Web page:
Date: Tuesday, 9/15/15, 2:00-3:15 ET

Presenters: Marlies Spanjaard, Esq. and Michele Scanongeli, Esq.

Description: For some children, the least restrictive environment in which they can access their education is a residential placement.  These placements are expensive, and it is often difficult to get a school district to agree to place a child in a residential setting without a due process hearing.  This session will discuss the standard for residential placements and discuss advocacy strategies to win at a due process hearing. 


B.5 The Impact of Emotional Disturbances on Academic Functioning: A Review of the Risk and Protective Factors

Date: Wednesday, 9/30/15, 2:00-3:15 ET

Presenter: Dr. Lauren Stevenson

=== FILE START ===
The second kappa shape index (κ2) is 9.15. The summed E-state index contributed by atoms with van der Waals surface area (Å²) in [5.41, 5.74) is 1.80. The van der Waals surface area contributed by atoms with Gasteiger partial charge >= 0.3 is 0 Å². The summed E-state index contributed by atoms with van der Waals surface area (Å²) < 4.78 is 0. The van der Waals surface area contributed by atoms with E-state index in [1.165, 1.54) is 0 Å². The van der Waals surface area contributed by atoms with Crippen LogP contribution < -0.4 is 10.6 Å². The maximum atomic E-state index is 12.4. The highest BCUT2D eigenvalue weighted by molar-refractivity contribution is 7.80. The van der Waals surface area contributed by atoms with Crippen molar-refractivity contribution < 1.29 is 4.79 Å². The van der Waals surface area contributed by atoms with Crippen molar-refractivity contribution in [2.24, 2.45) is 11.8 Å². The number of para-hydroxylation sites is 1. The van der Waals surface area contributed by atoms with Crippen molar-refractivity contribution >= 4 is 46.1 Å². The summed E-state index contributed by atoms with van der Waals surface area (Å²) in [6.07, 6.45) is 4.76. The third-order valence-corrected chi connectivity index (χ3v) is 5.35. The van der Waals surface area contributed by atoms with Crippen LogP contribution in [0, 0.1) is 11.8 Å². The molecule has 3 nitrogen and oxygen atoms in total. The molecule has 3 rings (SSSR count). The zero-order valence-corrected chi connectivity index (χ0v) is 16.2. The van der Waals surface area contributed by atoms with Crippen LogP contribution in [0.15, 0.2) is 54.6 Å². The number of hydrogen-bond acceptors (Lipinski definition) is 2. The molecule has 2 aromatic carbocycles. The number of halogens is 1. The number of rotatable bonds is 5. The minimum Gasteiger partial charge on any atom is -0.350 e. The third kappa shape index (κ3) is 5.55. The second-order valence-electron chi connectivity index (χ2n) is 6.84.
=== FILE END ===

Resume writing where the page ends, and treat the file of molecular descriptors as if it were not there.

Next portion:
Description: This presentation reviews the types of mental health and behavior problems most commonly observed in schools, and identifies which specific problems and combination of problems most strongly predict academic achievement. We also review the risk and protective factors that mediate the relationship between mental health and behavior problems and academic achievement.


B.6 Advocating for Effective School Discipline


Date: Thursday, 10/15/15, 2:00-3:15 ET

Presenters: Lisa Sryon and Stefanie Shabman. Esq.

Description: “Disciplinary problems” are often the tip of an iceberg that encompasses a child’s need for behavioral or social skills training, inadequate or inappropriate special education services, the need for community services, and/or a school climate that focuses on suspensions rather than problem solving. In this session, we will present individual and policy advocacy strategies to move from discipline to solutions.